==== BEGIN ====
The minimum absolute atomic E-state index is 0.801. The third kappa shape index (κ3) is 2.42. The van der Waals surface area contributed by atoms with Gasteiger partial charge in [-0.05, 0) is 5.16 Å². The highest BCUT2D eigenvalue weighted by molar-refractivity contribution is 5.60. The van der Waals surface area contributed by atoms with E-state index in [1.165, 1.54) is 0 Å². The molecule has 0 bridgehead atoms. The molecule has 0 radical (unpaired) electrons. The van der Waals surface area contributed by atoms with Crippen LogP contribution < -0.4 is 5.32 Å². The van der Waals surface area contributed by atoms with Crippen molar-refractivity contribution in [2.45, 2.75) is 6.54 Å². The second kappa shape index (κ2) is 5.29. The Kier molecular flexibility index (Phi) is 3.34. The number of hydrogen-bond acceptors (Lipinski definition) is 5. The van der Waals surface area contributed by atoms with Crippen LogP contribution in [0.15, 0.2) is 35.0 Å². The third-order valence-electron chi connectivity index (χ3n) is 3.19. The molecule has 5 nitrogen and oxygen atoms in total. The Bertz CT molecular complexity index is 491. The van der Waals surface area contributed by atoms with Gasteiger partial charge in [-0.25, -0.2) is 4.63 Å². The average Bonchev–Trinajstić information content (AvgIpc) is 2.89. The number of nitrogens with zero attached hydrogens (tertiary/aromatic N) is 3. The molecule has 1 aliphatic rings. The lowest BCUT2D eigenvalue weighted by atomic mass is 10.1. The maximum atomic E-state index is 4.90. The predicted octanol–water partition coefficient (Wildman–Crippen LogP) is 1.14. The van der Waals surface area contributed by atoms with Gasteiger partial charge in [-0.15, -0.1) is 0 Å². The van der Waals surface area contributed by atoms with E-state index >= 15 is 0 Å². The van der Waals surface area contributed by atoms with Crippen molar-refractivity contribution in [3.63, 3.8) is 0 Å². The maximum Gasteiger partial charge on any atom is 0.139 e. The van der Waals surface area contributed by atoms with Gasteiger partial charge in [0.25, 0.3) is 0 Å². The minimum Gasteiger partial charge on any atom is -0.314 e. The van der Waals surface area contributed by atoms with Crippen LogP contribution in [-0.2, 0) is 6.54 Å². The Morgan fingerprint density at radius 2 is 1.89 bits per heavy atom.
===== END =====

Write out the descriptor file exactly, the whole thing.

The minimum absolute atomic E-state index is 0.801. The third kappa shape index (κ3) is 2.42. The van der Waals surface area contributed by atoms with Gasteiger partial charge in [-0.05, 0) is 5.16 Å². The highest BCUT2D eigenvalue weighted by molar-refractivity contribution is 5.60. The van der Waals surface area contributed by atoms with E-state index in [1.165, 1.54) is 0 Å². The molecule has 0 bridgehead atoms. The molecule has 0 radical (unpaired) electrons. The van der Waals surface area contributed by atoms with Crippen LogP contribution < -0.4 is 5.32 Å². The van der Waals surface area contributed by atoms with Crippen molar-refractivity contribution in [2.45, 2.75) is 6.54 Å². The second kappa shape index (κ2) is 5.29. The Kier molecular flexibility index (Phi) is 3.34. The number of hydrogen-bond acceptors (Lipinski definition) is 5. The van der Waals surface area contributed by atoms with Crippen LogP contribution in [0.15, 0.2) is 35.0 Å². The third-order valence-electron chi connectivity index (χ3n) is 3.19. The molecule has 5 nitrogen and oxygen atoms in total. The Bertz CT molecular complexity index is 491. The van der Waals surface area contributed by atoms with Gasteiger partial charge in [-0.25, -0.2) is 4.63 Å². The average Bonchev–Trinajstić information content (AvgIpc) is 2.89. The number of nitrogens with zero attached hydrogens (tertiary/aromatic N) is 3. The molecule has 1 aliphatic rings. The lowest BCUT2D eigenvalue weighted by atomic mass is 10.1. The maximum atomic E-state index is 4.90. The predicted octanol–water partition coefficient (Wildman–Crippen LogP) is 1.14. The van der Waals surface area contributed by atoms with Gasteiger partial charge in [-0.15, -0.1) is 0 Å². The van der Waals surface area contributed by atoms with E-state index >= 15 is 0 Å². The van der Waals surface area contributed by atoms with Crippen molar-refractivity contribution in [3.63, 3.8) is 0 Å². The maximum Gasteiger partial charge on any atom is 0.139 e. The van der Waals surface area contributed by atoms with Gasteiger partial charge in [0.25, 0.3) is 0 Å². The minimum Gasteiger partial charge on any atom is -0.314 e. The van der Waals surface area contributed by atoms with Crippen LogP contribution in [-0.2, 0) is 6.54 Å². The Morgan fingerprint density at radius 2 is 1.89 bits per heavy atom.